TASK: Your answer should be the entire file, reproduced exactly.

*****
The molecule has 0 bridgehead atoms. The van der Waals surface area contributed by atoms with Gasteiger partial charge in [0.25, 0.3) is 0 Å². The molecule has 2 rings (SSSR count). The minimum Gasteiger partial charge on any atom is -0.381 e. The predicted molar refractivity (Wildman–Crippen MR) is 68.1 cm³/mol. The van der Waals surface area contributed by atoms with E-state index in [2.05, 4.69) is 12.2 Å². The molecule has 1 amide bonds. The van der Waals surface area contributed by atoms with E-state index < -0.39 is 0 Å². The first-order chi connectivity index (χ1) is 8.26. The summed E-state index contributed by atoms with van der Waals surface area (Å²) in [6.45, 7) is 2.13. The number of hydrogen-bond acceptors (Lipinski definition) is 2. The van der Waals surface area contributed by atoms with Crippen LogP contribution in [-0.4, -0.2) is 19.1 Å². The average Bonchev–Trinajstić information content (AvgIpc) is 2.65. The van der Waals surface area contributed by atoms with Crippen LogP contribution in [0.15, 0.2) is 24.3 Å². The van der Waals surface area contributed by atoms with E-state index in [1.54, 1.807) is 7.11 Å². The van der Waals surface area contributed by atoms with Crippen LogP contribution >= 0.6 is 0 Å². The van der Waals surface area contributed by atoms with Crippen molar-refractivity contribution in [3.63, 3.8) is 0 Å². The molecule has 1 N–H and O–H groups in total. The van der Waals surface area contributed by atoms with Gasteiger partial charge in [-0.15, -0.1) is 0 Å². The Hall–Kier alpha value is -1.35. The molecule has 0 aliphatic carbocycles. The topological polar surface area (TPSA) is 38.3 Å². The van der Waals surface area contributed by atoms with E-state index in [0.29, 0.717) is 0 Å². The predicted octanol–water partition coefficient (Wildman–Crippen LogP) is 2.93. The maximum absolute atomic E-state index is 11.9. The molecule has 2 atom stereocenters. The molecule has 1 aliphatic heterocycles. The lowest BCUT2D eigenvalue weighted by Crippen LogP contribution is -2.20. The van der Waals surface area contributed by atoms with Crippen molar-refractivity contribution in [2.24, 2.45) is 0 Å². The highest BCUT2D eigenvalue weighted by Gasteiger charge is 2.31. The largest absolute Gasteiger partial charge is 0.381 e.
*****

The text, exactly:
The molecule has 0 bridgehead atoms. The van der Waals surface area contributed by atoms with Gasteiger partial charge in [0.25, 0.3) is 0 Å². The molecule has 2 rings (SSSR count). The minimum Gasteiger partial charge on any atom is -0.381 e. The predicted molar refractivity (Wildman–Crippen MR) is 68.1 cm³/mol. The van der Waals surface area contributed by atoms with E-state index in [2.05, 4.69) is 12.2 Å². The molecule has 1 amide bonds. The van der Waals surface area contributed by atoms with E-state index < -0.39 is 0 Å². The first-order chi connectivity index (χ1) is 8.26. The summed E-state index contributed by atoms with van der Waals surface area (Å²) in [6.45, 7) is 2.13. The number of hydrogen-bond acceptors (Lipinski definition) is 2. The van der Waals surface area contributed by atoms with Crippen LogP contribution in [-0.4, -0.2) is 19.1 Å². The average Bonchev–Trinajstić information content (AvgIpc) is 2.65. The van der Waals surface area contributed by atoms with Crippen LogP contribution in [0.15, 0.2) is 24.3 Å². The van der Waals surface area contributed by atoms with E-state index in [1.54, 1.807) is 7.11 Å². The van der Waals surface area contributed by atoms with Crippen LogP contribution >= 0.6 is 0 Å². The van der Waals surface area contributed by atoms with Crippen molar-refractivity contribution in [3.63, 3.8) is 0 Å². The molecule has 1 N–H and O–H groups in total. The van der Waals surface area contributed by atoms with Gasteiger partial charge in [-0.15, -0.1) is 0 Å². The Hall–Kier alpha value is -1.35. The molecule has 0 aliphatic carbocycles. The topological polar surface area (TPSA) is 38.3 Å². The van der Waals surface area contributed by atoms with E-state index in [0.29, 0.717) is 0 Å². The predicted octanol–water partition coefficient (Wildman–Crippen LogP) is 2.93. The maximum absolute atomic E-state index is 11.9. The molecule has 2 atom stereocenters. The molecule has 1 aliphatic heterocycles. The lowest BCUT2D eigenvalue weighted by Crippen LogP contribution is -2.20. The van der Waals surface area contributed by atoms with Crippen molar-refractivity contribution in [2.24, 2.45) is 0 Å². The highest BCUT2D eigenvalue weighted by Gasteiger charge is 2.31. The largest absolute Gasteiger partial charge is 0.381 e.